"Without a Doubt"
The New York Times Magazine (October 17, 2004)
Bruce Bartlett, a domestic policy adviser to Ronald Reagan and a treasury official for the first President Bush, told me recently that “if Bush wins, there will be a civil war in the Republican Party starting on Nov. 3.” The nature of that conflict, as Bartlett sees it? Essentially, the same as the one raging across much of the world: a battle between modernists and fundamentalists, pragmatists and true believers, reason and religion.
“Just in the past few months,” Bartlett said, “I think a light has gone off for people who've spent time up close to Bush: that this instinct he's always talking about is this sort of weird, Messianic idea of what he thinks God has told him to do.” Bartlett, a 53-year-old columnist and self-described libertarian Republican who has lately been a champion for traditional Republicans concerned about Bush's governance, went on to say: “This is why George W. Bush is so clear-eyed about Al Qaeda and the Islamic fundamentalist enemy. He believes you have to kill them all. They can't be persuaded, that they're extremists, driven by a dark vision. He understands them, because he's just like them. ...
“This is why he dispenses with people who confront him with inconvenient facts,” Bartlett went on to say. “He truly believes he's on a mission from God. Absolute faith like that overwhelms a need for analysis. The whole thing about faith is to believe things for which there is no empirical evidence.” Bartlett paused, then said, “But you can't run the world on faith.”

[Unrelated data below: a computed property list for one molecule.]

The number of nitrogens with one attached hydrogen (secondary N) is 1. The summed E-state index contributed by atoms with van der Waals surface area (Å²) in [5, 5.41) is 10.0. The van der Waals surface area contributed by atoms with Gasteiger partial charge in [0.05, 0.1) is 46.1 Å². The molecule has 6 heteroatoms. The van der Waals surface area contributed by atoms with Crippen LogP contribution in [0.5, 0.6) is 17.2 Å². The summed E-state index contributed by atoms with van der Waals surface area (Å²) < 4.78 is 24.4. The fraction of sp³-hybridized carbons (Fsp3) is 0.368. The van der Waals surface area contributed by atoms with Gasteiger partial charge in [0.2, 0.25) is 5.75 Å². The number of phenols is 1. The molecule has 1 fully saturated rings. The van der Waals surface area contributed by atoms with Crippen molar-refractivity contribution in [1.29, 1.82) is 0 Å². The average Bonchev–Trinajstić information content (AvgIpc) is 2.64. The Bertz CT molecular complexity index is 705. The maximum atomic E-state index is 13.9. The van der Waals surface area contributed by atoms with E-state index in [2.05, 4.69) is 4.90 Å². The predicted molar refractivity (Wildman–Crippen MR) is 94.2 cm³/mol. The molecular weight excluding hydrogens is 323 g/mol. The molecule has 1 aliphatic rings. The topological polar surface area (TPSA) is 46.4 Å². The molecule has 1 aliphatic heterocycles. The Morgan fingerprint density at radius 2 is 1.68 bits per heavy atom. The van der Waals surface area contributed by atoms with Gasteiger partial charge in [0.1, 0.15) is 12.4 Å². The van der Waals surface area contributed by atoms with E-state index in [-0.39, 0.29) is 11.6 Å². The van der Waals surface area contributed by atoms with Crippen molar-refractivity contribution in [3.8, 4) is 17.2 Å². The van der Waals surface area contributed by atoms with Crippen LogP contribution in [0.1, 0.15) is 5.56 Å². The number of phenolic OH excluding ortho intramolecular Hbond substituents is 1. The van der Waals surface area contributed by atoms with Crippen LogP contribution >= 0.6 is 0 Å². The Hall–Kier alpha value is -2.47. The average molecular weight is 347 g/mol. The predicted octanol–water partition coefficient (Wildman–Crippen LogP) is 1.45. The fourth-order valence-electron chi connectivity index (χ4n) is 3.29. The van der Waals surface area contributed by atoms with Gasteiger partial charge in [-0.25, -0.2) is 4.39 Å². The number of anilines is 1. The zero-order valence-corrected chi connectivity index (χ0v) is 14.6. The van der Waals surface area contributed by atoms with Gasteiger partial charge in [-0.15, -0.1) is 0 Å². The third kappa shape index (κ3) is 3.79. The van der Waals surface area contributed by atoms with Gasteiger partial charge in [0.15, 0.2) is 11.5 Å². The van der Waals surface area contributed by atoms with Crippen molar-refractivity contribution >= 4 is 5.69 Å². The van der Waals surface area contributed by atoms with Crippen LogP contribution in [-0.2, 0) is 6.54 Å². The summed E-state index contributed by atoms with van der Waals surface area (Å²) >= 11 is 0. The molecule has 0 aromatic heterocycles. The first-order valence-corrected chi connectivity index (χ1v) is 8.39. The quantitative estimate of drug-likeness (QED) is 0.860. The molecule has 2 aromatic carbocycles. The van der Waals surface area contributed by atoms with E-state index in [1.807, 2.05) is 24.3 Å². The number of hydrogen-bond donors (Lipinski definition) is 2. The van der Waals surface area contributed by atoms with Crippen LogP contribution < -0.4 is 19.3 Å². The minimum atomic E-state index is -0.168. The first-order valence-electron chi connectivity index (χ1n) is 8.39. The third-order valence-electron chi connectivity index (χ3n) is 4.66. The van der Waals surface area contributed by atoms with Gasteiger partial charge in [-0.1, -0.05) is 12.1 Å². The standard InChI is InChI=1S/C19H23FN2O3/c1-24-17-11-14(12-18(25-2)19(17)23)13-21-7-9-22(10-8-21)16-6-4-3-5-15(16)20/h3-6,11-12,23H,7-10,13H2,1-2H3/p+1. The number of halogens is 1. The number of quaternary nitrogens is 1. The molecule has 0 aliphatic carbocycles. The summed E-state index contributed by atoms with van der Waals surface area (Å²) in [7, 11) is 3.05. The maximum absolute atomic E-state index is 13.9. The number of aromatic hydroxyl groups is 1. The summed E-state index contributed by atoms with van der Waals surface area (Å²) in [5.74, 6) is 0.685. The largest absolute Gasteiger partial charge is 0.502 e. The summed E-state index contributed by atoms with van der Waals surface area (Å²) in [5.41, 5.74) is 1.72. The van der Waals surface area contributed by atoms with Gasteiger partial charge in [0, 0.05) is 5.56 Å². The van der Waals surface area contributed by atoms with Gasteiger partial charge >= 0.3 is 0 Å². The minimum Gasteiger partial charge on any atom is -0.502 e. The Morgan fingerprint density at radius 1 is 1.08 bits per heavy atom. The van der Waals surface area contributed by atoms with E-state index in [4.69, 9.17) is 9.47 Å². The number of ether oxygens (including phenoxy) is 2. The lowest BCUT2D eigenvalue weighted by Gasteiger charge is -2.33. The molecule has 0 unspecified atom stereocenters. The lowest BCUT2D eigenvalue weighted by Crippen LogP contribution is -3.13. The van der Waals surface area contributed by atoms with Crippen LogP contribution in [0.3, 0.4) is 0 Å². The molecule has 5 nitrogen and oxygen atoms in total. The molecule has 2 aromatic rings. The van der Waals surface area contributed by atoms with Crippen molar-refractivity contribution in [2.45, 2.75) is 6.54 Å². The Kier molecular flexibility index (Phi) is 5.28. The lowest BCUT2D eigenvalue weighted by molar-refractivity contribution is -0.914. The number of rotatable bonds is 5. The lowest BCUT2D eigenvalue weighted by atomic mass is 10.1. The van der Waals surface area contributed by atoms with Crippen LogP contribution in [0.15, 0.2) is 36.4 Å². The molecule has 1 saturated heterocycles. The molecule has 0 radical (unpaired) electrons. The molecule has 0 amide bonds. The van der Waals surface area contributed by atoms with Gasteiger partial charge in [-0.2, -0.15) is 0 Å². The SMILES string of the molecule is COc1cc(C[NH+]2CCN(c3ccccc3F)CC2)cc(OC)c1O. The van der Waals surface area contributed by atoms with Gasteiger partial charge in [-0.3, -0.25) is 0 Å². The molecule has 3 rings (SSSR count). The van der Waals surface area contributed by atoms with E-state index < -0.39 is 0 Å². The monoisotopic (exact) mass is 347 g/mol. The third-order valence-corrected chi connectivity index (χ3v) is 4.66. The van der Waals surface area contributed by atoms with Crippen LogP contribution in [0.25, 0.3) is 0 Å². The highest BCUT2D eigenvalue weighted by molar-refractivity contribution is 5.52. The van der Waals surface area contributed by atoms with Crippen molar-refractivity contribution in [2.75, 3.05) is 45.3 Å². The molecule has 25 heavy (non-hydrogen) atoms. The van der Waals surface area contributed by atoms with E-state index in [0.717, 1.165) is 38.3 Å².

Forty democratic senators were gathered for a lunch in March just off the Senate floor. I was there as a guest speaker. Joe Biden was telling a story, a story about the president. “I was in the Oval Office a few months after we swept into Baghdad,” he began, “and I was telling the president of my many concerns”—concerns about growing problems winning the peace, the explosive mix of Shiite and Sunni, the disbanding of the Iraqi Army and problems securing the oil fields. Bush, Biden recalled, just looked at him, unflappably sure that the United States was on the right course and that all was well. “'Mr. President,' I finally said, 'How can you be so sure when you know you don't know the facts?'”
Biden said that Bush stood up and put his hand on the senator's shoulder. “My instincts,” he said. “My instincts.”
Biden paused and shook his head, recalling it all as the room grew quiet. “I said, 'Mr. President, your instincts aren't good enough!'”